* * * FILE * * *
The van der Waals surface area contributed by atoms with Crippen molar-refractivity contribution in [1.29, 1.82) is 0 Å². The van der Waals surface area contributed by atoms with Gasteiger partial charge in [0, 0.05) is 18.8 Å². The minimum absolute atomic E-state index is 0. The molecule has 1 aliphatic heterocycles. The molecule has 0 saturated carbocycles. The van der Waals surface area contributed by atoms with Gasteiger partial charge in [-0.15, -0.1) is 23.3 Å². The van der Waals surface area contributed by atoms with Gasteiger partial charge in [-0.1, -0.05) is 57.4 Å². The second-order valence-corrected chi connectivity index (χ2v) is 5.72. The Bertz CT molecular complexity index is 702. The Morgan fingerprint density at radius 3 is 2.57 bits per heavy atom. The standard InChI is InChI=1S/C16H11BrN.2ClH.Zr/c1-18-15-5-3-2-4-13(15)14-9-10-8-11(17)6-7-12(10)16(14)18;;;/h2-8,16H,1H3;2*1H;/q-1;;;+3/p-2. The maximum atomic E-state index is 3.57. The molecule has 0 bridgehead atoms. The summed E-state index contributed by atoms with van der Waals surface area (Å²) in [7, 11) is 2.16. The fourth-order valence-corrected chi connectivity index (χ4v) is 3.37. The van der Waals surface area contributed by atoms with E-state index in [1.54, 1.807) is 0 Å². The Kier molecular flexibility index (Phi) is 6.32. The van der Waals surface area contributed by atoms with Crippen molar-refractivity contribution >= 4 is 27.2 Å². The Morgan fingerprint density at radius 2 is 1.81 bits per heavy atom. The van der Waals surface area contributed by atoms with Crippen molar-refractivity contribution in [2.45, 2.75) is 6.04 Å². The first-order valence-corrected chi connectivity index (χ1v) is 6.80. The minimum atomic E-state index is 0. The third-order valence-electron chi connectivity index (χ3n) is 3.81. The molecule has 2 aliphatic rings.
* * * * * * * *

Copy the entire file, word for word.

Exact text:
The van der Waals surface area contributed by atoms with Crippen molar-refractivity contribution in [1.29, 1.82) is 0 Å². The van der Waals surface area contributed by atoms with Gasteiger partial charge in [0, 0.05) is 18.8 Å². The minimum absolute atomic E-state index is 0. The molecule has 1 aliphatic heterocycles. The molecule has 0 saturated carbocycles. The van der Waals surface area contributed by atoms with Gasteiger partial charge in [-0.15, -0.1) is 23.3 Å². The van der Waals surface area contributed by atoms with Gasteiger partial charge in [-0.1, -0.05) is 57.4 Å². The second-order valence-corrected chi connectivity index (χ2v) is 5.72. The Bertz CT molecular complexity index is 702. The Morgan fingerprint density at radius 3 is 2.57 bits per heavy atom. The standard InChI is InChI=1S/C16H11BrN.2ClH.Zr/c1-18-15-5-3-2-4-13(15)14-9-10-8-11(17)6-7-12(10)16(14)18;;;/h2-8,16H,1H3;2*1H;/q-1;;;+3/p-2. The maximum atomic E-state index is 3.57. The molecule has 0 bridgehead atoms. The summed E-state index contributed by atoms with van der Waals surface area (Å²) in [7, 11) is 2.16. The fourth-order valence-corrected chi connectivity index (χ4v) is 3.37. The van der Waals surface area contributed by atoms with E-state index in [1.54, 1.807) is 0 Å². The Kier molecular flexibility index (Phi) is 6.32. The van der Waals surface area contributed by atoms with Crippen molar-refractivity contribution >= 4 is 27.2 Å². The Morgan fingerprint density at radius 2 is 1.81 bits per heavy atom. The van der Waals surface area contributed by atoms with Crippen molar-refractivity contribution in [2.45, 2.75) is 6.04 Å². The first-order valence-corrected chi connectivity index (χ1v) is 6.80. The minimum atomic E-state index is 0. The third-order valence-electron chi connectivity index (χ3n) is 3.81. The molecule has 2 aliphatic rings.